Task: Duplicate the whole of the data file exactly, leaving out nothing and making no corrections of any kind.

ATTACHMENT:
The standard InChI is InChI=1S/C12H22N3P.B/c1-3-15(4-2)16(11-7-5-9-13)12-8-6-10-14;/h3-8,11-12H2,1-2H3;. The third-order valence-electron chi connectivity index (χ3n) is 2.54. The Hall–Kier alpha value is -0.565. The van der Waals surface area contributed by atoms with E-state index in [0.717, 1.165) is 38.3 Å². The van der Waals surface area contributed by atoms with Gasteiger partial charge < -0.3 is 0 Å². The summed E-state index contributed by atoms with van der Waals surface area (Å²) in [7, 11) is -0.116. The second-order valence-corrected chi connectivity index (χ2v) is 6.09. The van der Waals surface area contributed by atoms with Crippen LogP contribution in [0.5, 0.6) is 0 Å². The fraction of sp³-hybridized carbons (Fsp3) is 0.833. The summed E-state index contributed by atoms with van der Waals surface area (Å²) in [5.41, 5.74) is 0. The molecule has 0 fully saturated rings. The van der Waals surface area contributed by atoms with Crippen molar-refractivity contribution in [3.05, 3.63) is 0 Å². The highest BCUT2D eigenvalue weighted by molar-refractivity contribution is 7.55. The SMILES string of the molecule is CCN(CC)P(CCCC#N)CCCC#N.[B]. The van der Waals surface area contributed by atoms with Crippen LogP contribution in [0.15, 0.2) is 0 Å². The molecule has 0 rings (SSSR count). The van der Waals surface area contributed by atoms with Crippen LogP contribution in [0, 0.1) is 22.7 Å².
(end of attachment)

The standard InChI is InChI=1S/C12H22N3P.B/c1-3-15(4-2)16(11-7-5-9-13)12-8-6-10-14;/h3-8,11-12H2,1-2H3;. The third-order valence-electron chi connectivity index (χ3n) is 2.54. The Hall–Kier alpha value is -0.565. The van der Waals surface area contributed by atoms with E-state index in [0.717, 1.165) is 38.3 Å². The van der Waals surface area contributed by atoms with Gasteiger partial charge < -0.3 is 0 Å². The summed E-state index contributed by atoms with van der Waals surface area (Å²) in [7, 11) is -0.116. The second-order valence-corrected chi connectivity index (χ2v) is 6.09. The van der Waals surface area contributed by atoms with Crippen LogP contribution in [0.5, 0.6) is 0 Å². The fraction of sp³-hybridized carbons (Fsp3) is 0.833. The summed E-state index contributed by atoms with van der Waals surface area (Å²) in [5.41, 5.74) is 0. The molecule has 0 fully saturated rings. The van der Waals surface area contributed by atoms with Crippen molar-refractivity contribution in [3.05, 3.63) is 0 Å². The highest BCUT2D eigenvalue weighted by molar-refractivity contribution is 7.55. The SMILES string of the molecule is CCN(CC)P(CCCC#N)CCCC#N.[B]. The van der Waals surface area contributed by atoms with Crippen LogP contribution in [0.15, 0.2) is 0 Å². The molecule has 0 rings (SSSR count). The van der Waals surface area contributed by atoms with Crippen LogP contribution in [0, 0.1) is 22.7 Å².